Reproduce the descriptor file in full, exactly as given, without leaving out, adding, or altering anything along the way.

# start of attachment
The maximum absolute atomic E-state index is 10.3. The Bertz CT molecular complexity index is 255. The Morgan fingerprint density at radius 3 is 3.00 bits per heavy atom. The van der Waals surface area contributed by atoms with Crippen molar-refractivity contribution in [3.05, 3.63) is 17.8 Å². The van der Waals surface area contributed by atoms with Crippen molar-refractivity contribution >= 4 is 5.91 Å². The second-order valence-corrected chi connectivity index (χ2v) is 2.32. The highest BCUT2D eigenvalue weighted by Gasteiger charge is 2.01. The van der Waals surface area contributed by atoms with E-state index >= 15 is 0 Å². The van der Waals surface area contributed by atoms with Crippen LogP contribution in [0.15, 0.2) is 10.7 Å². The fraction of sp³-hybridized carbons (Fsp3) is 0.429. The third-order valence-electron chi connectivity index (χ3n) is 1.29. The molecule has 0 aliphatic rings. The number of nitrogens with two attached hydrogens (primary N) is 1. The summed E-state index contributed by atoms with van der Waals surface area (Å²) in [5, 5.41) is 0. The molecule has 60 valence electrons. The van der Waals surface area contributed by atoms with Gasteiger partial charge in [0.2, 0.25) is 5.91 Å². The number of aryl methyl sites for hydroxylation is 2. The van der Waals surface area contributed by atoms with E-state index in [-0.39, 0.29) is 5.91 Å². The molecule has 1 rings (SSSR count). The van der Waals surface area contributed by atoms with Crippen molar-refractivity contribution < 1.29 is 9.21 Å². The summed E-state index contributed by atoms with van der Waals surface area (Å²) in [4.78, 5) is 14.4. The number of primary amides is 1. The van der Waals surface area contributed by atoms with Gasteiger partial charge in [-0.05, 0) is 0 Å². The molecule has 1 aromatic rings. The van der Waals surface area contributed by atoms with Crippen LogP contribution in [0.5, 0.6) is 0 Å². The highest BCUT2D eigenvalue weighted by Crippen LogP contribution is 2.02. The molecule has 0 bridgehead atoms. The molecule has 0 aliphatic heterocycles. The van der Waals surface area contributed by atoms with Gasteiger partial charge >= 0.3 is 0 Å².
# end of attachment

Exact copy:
The maximum absolute atomic E-state index is 10.3. The Bertz CT molecular complexity index is 255. The Morgan fingerprint density at radius 3 is 3.00 bits per heavy atom. The van der Waals surface area contributed by atoms with Crippen molar-refractivity contribution in [3.05, 3.63) is 17.8 Å². The van der Waals surface area contributed by atoms with Crippen molar-refractivity contribution >= 4 is 5.91 Å². The second-order valence-corrected chi connectivity index (χ2v) is 2.32. The highest BCUT2D eigenvalue weighted by Gasteiger charge is 2.01. The van der Waals surface area contributed by atoms with E-state index >= 15 is 0 Å². The van der Waals surface area contributed by atoms with Crippen LogP contribution in [0.15, 0.2) is 10.7 Å². The fraction of sp³-hybridized carbons (Fsp3) is 0.429. The third-order valence-electron chi connectivity index (χ3n) is 1.29. The molecule has 0 aliphatic rings. The number of nitrogens with two attached hydrogens (primary N) is 1. The summed E-state index contributed by atoms with van der Waals surface area (Å²) in [5, 5.41) is 0. The molecule has 60 valence electrons. The van der Waals surface area contributed by atoms with Gasteiger partial charge in [0.2, 0.25) is 5.91 Å². The number of aryl methyl sites for hydroxylation is 2. The van der Waals surface area contributed by atoms with E-state index in [-0.39, 0.29) is 5.91 Å². The molecule has 1 rings (SSSR count). The van der Waals surface area contributed by atoms with Crippen molar-refractivity contribution < 1.29 is 9.21 Å². The summed E-state index contributed by atoms with van der Waals surface area (Å²) in [4.78, 5) is 14.4. The number of primary amides is 1. The van der Waals surface area contributed by atoms with Gasteiger partial charge in [-0.05, 0) is 0 Å². The molecule has 1 aromatic rings. The van der Waals surface area contributed by atoms with Crippen LogP contribution in [0.5, 0.6) is 0 Å². The highest BCUT2D eigenvalue weighted by Crippen LogP contribution is 2.02. The molecule has 0 bridgehead atoms. The molecule has 0 aliphatic heterocycles. The van der Waals surface area contributed by atoms with Gasteiger partial charge >= 0.3 is 0 Å².